Divide relationship property

You will need to divide your relationship property when you separate or divorce.

There are 3 ways to divide your relationship property:

  • You can agree between yourselves how to share your property and the court doesn’t have to be involved. If you want to be able to enforce the agreement through the court, your agreement must be in writing and both of you must have had independent legal advice.
  • If you have children, you can use Family Dispute Resolution mediation to talk about dividing relationship property but only if it helps you agree about how you’ll care for your children. Write down what you’ve agreed. Make sure both of you have had independent legal advice.
  • The Family Court can become involved if you can’t agree or if your agreement is unfair or doesn’t work. The court will identify the relationship property, value it and decide how it will be divided between you and your ex-partner. The court will put this in a Relationship Property Order.

The information in this section is mainly for people who can’t agree and are going through the Family Court.

Relationships covered by law

The Family Court can make orders dividing relationship property when you’re married or in a civil union or in some cases a de facto relationship.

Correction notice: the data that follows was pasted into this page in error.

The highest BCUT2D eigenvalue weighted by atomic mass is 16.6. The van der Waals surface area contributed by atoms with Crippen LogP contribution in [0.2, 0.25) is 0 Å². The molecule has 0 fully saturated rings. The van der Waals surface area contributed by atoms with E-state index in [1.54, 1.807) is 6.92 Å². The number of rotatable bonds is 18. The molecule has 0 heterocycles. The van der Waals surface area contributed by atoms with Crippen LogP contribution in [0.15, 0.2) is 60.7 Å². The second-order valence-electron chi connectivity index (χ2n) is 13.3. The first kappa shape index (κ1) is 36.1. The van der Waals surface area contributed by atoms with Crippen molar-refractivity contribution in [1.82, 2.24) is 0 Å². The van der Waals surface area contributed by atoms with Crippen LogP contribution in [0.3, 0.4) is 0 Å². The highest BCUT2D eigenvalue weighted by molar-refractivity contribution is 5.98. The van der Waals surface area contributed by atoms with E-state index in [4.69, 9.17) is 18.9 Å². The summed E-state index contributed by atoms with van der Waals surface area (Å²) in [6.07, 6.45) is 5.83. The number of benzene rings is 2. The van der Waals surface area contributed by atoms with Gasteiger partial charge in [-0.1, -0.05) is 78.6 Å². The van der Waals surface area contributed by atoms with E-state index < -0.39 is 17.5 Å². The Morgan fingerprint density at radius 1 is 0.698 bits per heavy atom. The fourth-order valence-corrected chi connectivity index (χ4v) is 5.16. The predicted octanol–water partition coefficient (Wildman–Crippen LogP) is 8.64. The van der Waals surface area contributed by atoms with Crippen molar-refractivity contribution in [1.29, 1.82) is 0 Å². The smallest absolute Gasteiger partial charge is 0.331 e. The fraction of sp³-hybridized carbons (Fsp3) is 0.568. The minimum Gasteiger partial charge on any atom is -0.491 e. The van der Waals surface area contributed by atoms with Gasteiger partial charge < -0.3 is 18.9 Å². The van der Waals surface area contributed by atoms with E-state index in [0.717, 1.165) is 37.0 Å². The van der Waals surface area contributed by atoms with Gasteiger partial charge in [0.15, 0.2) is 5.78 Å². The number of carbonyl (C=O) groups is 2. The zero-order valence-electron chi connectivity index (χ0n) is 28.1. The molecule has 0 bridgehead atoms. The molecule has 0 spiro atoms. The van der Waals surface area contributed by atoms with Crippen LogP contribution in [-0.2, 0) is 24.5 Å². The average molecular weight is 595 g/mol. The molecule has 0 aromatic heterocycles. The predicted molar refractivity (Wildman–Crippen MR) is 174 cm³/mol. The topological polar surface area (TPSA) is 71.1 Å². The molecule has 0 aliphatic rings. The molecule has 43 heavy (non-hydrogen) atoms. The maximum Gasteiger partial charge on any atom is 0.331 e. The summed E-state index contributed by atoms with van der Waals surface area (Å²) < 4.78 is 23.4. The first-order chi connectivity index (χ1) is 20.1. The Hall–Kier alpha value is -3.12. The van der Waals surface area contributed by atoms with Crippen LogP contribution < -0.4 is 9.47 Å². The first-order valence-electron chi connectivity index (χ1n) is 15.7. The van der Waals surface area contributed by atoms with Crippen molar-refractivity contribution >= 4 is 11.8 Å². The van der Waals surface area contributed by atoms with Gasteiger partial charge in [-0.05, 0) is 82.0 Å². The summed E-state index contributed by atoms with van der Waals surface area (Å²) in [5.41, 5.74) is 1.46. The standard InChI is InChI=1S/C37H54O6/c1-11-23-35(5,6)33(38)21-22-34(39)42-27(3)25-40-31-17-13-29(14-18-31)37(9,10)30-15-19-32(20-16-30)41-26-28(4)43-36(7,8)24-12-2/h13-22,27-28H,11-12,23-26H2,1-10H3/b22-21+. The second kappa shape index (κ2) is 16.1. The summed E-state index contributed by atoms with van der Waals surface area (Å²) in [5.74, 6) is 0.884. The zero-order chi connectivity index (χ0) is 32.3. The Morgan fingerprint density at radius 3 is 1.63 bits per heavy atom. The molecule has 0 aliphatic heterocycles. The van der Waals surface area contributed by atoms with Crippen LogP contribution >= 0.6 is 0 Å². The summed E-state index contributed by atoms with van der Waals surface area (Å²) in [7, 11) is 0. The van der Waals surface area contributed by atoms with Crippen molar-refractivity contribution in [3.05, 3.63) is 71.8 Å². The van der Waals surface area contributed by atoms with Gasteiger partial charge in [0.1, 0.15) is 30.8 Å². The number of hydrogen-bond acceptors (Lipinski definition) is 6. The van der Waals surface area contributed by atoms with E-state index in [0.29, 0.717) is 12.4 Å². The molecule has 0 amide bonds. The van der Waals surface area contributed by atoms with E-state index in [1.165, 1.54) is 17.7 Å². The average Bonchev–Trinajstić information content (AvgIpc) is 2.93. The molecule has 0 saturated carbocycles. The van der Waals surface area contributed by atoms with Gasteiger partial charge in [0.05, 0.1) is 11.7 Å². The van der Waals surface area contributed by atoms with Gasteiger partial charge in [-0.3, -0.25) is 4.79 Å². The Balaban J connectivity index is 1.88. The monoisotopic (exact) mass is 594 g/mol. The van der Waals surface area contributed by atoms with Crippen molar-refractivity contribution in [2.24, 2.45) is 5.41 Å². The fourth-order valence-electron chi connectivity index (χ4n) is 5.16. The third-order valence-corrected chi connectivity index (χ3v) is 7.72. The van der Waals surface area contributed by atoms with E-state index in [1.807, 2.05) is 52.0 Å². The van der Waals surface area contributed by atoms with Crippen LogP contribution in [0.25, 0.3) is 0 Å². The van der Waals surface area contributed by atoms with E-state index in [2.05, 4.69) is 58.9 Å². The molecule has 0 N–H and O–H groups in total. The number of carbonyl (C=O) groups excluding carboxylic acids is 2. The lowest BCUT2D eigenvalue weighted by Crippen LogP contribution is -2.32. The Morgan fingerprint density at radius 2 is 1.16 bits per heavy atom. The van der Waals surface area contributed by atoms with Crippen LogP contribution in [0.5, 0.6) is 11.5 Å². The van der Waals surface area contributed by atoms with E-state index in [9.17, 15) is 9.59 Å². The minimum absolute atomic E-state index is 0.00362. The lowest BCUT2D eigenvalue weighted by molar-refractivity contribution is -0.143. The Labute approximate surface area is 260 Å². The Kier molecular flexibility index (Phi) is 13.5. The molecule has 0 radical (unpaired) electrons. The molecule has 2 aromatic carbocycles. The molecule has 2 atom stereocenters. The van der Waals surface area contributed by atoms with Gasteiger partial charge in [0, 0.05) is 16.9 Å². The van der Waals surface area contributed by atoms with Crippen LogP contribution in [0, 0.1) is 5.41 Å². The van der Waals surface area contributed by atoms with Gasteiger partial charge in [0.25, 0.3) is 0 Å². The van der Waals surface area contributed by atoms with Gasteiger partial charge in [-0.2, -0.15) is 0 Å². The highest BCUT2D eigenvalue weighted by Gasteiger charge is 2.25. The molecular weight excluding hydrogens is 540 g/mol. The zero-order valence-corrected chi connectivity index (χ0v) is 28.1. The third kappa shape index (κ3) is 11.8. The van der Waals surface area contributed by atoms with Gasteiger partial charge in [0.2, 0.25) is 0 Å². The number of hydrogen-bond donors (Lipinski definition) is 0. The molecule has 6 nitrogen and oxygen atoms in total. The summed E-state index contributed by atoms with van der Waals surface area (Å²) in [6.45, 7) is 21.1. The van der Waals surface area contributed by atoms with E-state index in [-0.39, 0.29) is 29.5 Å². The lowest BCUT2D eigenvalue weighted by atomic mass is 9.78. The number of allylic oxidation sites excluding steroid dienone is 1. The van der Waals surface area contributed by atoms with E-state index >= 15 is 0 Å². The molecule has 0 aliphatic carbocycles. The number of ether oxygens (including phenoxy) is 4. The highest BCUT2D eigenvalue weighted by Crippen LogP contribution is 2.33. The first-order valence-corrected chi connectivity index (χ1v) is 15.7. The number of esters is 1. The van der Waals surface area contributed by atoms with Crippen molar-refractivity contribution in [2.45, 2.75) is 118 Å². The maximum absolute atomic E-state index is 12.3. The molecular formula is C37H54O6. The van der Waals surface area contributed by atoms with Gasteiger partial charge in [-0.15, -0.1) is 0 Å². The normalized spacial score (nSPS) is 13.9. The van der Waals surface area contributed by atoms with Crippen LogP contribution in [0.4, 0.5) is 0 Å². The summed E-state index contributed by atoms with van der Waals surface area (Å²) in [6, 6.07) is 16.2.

Find out more about relationships that are covered by law

What relationship property covers

Relationship property covers things of financial value that you gained during the relationship. It can include:

  • the family home and contents (but not taonga or heirlooms), other land or buildings and vehicles
  • salary or wages earned during the relationship, insurance payouts, superannuation you received, rents and other income from joint property
  • any property gained when you were in the relationship or had the relationship in mind and intended for both of you to use
  • non-personal debts (your personal debts are your own responsibility)
  • gifts or inheritances that have become mixed with relationship property
  • property you both agree is relationship property
  • increases in the value of relationship property, income from it or the proceeds from the sale of it.

Find out more about the difference between relationship property and separate property (external link)

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